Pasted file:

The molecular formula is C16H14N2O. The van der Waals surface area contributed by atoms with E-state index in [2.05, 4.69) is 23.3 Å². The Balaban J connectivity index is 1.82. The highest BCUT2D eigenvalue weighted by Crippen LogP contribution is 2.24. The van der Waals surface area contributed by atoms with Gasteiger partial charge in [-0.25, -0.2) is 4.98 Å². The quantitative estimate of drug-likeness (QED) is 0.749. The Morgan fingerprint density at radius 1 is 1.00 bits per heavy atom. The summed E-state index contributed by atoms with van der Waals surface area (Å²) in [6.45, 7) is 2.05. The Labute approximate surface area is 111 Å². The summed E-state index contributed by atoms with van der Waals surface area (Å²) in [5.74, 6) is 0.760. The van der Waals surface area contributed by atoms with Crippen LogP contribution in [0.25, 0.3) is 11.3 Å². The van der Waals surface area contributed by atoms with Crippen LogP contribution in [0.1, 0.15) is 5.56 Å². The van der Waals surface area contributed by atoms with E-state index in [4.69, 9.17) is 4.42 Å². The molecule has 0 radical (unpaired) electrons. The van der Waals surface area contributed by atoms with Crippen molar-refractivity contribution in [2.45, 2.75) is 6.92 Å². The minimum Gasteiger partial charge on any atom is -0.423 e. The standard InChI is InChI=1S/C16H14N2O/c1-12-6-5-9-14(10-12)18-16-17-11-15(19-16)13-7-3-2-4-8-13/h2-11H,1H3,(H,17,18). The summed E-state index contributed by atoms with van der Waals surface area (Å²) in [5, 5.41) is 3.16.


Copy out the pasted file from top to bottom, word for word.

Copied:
The molecular formula is C16H14N2O. The van der Waals surface area contributed by atoms with E-state index in [2.05, 4.69) is 23.3 Å². The Balaban J connectivity index is 1.82. The highest BCUT2D eigenvalue weighted by Crippen LogP contribution is 2.24. The van der Waals surface area contributed by atoms with Gasteiger partial charge in [-0.25, -0.2) is 4.98 Å². The quantitative estimate of drug-likeness (QED) is 0.749. The Morgan fingerprint density at radius 1 is 1.00 bits per heavy atom. The summed E-state index contributed by atoms with van der Waals surface area (Å²) in [6.45, 7) is 2.05. The Labute approximate surface area is 111 Å². The summed E-state index contributed by atoms with van der Waals surface area (Å²) in [5.74, 6) is 0.760. The van der Waals surface area contributed by atoms with Crippen LogP contribution in [0.25, 0.3) is 11.3 Å². The van der Waals surface area contributed by atoms with Crippen LogP contribution in [0.1, 0.15) is 5.56 Å². The van der Waals surface area contributed by atoms with E-state index in [4.69, 9.17) is 4.42 Å². The molecule has 0 radical (unpaired) electrons. The van der Waals surface area contributed by atoms with Crippen molar-refractivity contribution in [2.45, 2.75) is 6.92 Å². The minimum Gasteiger partial charge on any atom is -0.423 e. The standard InChI is InChI=1S/C16H14N2O/c1-12-6-5-9-14(10-12)18-16-17-11-15(19-16)13-7-3-2-4-8-13/h2-11H,1H3,(H,17,18). The summed E-state index contributed by atoms with van der Waals surface area (Å²) in [5, 5.41) is 3.16.